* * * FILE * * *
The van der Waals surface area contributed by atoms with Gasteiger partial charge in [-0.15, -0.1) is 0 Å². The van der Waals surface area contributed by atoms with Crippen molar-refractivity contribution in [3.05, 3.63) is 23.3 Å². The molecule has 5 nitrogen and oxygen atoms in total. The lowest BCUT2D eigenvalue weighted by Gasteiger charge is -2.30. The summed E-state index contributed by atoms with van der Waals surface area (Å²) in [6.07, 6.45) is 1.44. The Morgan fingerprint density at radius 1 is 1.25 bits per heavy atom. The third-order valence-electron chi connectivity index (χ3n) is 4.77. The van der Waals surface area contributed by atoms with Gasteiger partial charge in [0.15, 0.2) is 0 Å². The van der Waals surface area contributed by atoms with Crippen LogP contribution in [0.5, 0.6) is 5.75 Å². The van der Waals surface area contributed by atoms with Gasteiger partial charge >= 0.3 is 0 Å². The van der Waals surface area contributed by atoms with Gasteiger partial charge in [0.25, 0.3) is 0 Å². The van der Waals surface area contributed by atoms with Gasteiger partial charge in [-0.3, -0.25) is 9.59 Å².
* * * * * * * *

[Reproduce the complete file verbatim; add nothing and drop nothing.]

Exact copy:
The van der Waals surface area contributed by atoms with Gasteiger partial charge in [-0.15, -0.1) is 0 Å². The van der Waals surface area contributed by atoms with Crippen molar-refractivity contribution in [3.05, 3.63) is 23.3 Å². The molecule has 5 nitrogen and oxygen atoms in total. The lowest BCUT2D eigenvalue weighted by Gasteiger charge is -2.30. The summed E-state index contributed by atoms with van der Waals surface area (Å²) in [6.07, 6.45) is 1.44. The Morgan fingerprint density at radius 1 is 1.25 bits per heavy atom. The third-order valence-electron chi connectivity index (χ3n) is 4.77. The van der Waals surface area contributed by atoms with Gasteiger partial charge in [0.15, 0.2) is 0 Å². The van der Waals surface area contributed by atoms with Crippen LogP contribution in [0.5, 0.6) is 5.75 Å². The van der Waals surface area contributed by atoms with Gasteiger partial charge >= 0.3 is 0 Å². The van der Waals surface area contributed by atoms with Gasteiger partial charge in [0.25, 0.3) is 0 Å². The van der Waals surface area contributed by atoms with Gasteiger partial charge in [-0.3, -0.25) is 9.59 Å².